Processes also exist for using glass with portland cement as a binder to make concrete items containing recycled glass. A disadvantage to the environment is the large amount of carbon emissions that occur when making portland cement. Product disadvantages include lower flexure strength (as compared to ceramics) resulting in heavier and thicker pieces and the inability to achieve the full density and glazed, sterile, impervious, shiny surfaces that ceramic products can possess.

What is desired is a system that combines the best aspects of ceramic and cement manufacturing in a material made with reduced carbon emissions.

SUMMARY OF THE INVENTION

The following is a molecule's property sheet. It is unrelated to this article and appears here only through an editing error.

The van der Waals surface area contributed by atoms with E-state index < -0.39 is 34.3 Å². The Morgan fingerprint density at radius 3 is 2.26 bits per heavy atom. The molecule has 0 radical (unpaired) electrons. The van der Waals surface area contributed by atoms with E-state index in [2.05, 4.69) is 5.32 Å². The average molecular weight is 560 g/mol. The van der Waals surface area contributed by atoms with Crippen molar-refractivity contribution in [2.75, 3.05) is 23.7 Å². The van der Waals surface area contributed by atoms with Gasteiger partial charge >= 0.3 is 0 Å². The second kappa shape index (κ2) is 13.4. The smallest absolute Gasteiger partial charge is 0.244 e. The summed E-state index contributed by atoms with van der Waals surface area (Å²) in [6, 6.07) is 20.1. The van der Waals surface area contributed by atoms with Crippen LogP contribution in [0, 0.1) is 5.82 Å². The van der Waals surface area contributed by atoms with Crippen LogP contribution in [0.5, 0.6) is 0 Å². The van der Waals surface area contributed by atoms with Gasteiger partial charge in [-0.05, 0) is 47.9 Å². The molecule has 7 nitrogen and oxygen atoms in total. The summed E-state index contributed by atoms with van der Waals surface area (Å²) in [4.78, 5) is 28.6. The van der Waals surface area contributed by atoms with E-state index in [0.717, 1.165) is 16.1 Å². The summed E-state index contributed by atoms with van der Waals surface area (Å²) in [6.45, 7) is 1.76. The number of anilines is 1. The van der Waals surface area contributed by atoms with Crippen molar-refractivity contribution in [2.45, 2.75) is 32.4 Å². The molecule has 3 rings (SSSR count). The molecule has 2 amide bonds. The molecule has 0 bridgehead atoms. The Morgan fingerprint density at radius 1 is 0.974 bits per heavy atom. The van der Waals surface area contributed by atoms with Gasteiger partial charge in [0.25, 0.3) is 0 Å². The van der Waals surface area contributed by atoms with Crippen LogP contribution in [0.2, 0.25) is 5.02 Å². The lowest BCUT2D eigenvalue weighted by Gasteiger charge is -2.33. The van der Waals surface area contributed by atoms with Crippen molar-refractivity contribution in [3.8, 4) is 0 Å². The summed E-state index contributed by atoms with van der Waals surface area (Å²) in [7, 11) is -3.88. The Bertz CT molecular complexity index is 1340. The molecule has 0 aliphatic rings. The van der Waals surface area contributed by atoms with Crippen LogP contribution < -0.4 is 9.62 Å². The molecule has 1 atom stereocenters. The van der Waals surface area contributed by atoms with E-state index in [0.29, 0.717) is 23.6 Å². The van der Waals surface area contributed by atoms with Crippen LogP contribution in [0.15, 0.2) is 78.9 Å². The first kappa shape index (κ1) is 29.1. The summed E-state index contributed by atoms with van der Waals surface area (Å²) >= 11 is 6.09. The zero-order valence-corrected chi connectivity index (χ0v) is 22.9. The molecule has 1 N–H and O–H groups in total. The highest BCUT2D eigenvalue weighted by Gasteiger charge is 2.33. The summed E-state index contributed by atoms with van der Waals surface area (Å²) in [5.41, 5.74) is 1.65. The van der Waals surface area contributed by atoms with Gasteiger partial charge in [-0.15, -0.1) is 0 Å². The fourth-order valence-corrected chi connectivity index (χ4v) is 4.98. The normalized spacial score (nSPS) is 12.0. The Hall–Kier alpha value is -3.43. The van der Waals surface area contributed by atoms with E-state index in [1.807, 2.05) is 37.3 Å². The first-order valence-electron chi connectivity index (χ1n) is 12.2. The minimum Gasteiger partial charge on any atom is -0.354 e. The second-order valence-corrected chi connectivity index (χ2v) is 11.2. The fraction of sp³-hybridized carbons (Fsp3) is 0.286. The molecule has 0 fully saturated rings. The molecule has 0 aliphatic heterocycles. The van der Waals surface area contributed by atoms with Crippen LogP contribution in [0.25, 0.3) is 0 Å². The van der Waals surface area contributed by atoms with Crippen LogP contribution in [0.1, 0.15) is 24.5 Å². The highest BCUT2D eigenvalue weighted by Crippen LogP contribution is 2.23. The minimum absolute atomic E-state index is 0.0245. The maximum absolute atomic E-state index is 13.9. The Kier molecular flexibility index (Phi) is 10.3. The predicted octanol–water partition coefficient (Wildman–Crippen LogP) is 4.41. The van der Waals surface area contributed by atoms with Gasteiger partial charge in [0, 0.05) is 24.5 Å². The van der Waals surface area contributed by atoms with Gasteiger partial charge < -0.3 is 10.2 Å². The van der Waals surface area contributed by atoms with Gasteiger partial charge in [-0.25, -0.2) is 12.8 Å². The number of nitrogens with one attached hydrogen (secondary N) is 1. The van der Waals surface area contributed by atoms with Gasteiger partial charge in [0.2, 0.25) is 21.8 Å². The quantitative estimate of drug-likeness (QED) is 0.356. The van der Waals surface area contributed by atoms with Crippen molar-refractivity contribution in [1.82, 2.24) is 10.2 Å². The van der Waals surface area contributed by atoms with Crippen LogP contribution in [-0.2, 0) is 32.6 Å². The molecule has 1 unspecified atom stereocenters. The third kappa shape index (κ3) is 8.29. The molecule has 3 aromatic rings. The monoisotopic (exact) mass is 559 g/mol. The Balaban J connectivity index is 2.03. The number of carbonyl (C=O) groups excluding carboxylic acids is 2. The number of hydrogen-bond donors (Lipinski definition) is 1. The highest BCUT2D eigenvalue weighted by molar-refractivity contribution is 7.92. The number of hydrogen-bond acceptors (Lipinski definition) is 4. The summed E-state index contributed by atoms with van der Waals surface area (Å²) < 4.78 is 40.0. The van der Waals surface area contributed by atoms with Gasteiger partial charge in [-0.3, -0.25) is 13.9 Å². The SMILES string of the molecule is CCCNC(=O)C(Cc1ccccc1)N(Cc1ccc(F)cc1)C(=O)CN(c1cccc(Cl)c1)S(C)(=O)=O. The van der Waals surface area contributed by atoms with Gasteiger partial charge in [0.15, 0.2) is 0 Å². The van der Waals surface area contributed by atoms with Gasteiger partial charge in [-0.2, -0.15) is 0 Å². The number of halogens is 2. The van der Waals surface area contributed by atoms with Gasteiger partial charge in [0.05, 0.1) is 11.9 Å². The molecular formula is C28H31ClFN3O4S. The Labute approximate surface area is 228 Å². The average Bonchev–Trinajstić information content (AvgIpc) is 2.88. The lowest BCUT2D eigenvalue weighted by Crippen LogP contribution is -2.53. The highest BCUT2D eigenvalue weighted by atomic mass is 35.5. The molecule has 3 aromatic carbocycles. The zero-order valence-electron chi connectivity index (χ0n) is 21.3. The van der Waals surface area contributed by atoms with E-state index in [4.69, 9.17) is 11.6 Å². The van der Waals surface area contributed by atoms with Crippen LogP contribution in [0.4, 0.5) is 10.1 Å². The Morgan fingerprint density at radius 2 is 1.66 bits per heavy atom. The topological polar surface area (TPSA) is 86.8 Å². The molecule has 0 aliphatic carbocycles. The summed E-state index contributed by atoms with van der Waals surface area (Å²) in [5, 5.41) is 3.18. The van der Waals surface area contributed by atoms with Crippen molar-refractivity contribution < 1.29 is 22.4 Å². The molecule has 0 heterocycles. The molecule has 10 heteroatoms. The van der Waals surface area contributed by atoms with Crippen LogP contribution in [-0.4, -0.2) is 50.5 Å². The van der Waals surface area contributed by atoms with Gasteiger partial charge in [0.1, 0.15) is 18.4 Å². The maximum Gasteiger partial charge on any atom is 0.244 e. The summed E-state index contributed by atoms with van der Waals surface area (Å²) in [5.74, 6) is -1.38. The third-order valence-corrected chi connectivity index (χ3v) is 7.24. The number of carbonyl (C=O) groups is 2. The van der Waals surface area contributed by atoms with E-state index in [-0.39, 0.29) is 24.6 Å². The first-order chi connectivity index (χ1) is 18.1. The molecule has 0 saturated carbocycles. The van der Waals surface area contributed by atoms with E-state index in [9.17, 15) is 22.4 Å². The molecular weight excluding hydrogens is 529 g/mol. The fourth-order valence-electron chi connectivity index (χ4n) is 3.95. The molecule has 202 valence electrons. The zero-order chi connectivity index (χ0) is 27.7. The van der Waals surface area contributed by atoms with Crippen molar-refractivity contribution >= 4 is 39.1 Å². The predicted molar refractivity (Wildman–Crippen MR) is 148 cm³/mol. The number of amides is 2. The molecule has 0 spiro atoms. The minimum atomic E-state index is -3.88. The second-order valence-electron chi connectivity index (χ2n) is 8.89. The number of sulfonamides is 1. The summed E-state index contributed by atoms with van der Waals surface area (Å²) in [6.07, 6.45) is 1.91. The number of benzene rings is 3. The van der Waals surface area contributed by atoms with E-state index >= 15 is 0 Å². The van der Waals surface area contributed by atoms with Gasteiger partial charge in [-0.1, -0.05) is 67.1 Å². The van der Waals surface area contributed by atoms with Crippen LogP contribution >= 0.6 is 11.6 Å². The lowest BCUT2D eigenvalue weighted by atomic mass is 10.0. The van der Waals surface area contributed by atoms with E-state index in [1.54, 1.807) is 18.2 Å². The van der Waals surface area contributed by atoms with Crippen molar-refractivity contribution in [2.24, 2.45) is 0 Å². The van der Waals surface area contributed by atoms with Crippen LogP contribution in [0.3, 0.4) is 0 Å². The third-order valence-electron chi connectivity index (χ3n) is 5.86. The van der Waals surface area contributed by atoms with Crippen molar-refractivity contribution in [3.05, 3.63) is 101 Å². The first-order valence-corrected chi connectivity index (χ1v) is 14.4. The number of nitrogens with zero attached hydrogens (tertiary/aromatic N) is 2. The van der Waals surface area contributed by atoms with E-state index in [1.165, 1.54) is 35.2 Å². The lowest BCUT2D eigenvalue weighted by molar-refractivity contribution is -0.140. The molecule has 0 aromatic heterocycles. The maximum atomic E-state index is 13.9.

The present invention incorporates waste glass with the best aspects of ceramic and cement manufacturing to produce a novel material that is ideally suited for use in green building design, construction, and retrofit operations. The present invention combines the best features of ceramics and cements, including easy workability, air curing, fast firing, energy savings, and carbon emission reductions to provide a high density building material.

In one aspect, the present invention uses post-consumer waste glass to convert the lowest value recycled glass into products that can substitute for ceramic tile and mined granite. The present material is fire-proof, stain resistant, and very durable.

In one preferred aspect, the present invention provides a composition of matter, comprising: 70 to 95 percent by weight glass; 5 to 35 percent by weight high alumina cement, 0 to 20 percent by weight inert filler; and 0 to 5 percent by weight additives.